View Page As PDF
Share Button
Tweet Button

Home Depot Inc. confirmed on Monday that its payment systems were breached at approximately 2,200 U.S. and Canadian stores.

Home Depot learned of the breach not through its own internal audits and investigations, but through external sources, such as reports from banks and law enforcement. Most astonishing is that the breach reportedly stretches back to April, the company’s busiest selling season, which is far longer than Target’s infamous holiday-season breach that resulted in the loss of 40 million payment card numbers and 70 million other pieces of customer data. Based upon such a lengthy period of time, experts have warned that this could be the largest data breach yet.

Attorneys general from California, Connecticut, Illinois, Massachusetts, and New York have already begun their investigation into the cause of the breach and how Home Depot handles and will continue to handle the impact of the breach on the victims.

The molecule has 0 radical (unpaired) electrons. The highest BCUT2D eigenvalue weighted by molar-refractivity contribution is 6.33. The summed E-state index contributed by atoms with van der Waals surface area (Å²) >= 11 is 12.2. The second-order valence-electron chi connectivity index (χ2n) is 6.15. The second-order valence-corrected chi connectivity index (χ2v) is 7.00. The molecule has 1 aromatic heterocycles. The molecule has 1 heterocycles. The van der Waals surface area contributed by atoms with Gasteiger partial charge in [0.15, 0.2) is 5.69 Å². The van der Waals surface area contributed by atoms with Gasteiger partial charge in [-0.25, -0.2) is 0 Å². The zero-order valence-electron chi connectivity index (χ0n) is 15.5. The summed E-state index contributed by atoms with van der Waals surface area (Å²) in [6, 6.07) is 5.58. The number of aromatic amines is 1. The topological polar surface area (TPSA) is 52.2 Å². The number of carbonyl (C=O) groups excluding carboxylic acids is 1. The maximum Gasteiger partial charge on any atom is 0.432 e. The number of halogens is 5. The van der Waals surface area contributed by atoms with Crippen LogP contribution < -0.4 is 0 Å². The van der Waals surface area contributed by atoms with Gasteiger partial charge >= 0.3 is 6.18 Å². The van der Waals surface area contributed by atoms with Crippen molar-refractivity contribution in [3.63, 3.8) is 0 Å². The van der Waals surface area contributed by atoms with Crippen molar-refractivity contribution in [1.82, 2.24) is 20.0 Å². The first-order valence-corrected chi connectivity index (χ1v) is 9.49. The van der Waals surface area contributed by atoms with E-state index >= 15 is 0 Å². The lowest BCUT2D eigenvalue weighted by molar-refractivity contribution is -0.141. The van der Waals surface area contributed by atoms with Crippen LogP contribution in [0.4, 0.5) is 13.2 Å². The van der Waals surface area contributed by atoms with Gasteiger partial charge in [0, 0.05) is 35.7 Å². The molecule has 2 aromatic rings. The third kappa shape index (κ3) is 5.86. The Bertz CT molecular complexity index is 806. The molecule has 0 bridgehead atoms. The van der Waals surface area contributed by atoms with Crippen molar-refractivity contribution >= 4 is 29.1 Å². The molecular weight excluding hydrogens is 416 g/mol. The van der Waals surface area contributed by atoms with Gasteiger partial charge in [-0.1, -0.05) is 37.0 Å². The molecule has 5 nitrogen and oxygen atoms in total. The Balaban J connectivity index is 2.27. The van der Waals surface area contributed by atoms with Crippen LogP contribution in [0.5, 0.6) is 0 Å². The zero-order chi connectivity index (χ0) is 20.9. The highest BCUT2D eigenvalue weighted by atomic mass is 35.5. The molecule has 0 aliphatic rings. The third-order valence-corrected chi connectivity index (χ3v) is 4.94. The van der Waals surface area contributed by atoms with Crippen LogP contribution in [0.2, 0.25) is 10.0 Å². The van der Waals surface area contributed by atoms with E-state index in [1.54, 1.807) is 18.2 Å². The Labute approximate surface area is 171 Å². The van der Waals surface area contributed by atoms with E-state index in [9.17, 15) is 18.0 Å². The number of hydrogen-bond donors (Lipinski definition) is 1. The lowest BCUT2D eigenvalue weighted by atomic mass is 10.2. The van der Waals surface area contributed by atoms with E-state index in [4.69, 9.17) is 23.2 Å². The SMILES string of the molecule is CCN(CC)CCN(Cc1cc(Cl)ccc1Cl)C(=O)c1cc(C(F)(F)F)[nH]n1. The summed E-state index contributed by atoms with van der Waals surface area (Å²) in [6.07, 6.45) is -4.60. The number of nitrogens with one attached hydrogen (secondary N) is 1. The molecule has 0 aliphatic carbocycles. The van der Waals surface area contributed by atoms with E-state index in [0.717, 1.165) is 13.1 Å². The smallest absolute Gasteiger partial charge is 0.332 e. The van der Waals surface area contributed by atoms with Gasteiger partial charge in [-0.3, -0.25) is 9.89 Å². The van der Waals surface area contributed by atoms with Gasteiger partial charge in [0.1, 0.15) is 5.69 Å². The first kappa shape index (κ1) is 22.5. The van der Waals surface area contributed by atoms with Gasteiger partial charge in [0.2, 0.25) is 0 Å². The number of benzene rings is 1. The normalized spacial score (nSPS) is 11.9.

Home Depot has insisted that their customers will not be responsible for fraudulent charges and has promised to offer free identity protection, including credit monitoring. It should be noted that this remedy is how Target’s breach went from bad to worse. Specifically, when Target offered free credit monitoring, hackers were able to replicate the email sent by Target to its customers and lure subscribers into providing their personally identifiable information, again. Though it is important to act swiftly in breach situations, companies, like Home Depot, should learn from Target and ensure their remedial measures are fully considered prior to implementation. Data breach coaches, like those at McDonald Hopkins, deal with these issues on a daily basis and must be consulted while an entity traverses the uncertain and precarious data breach landscape.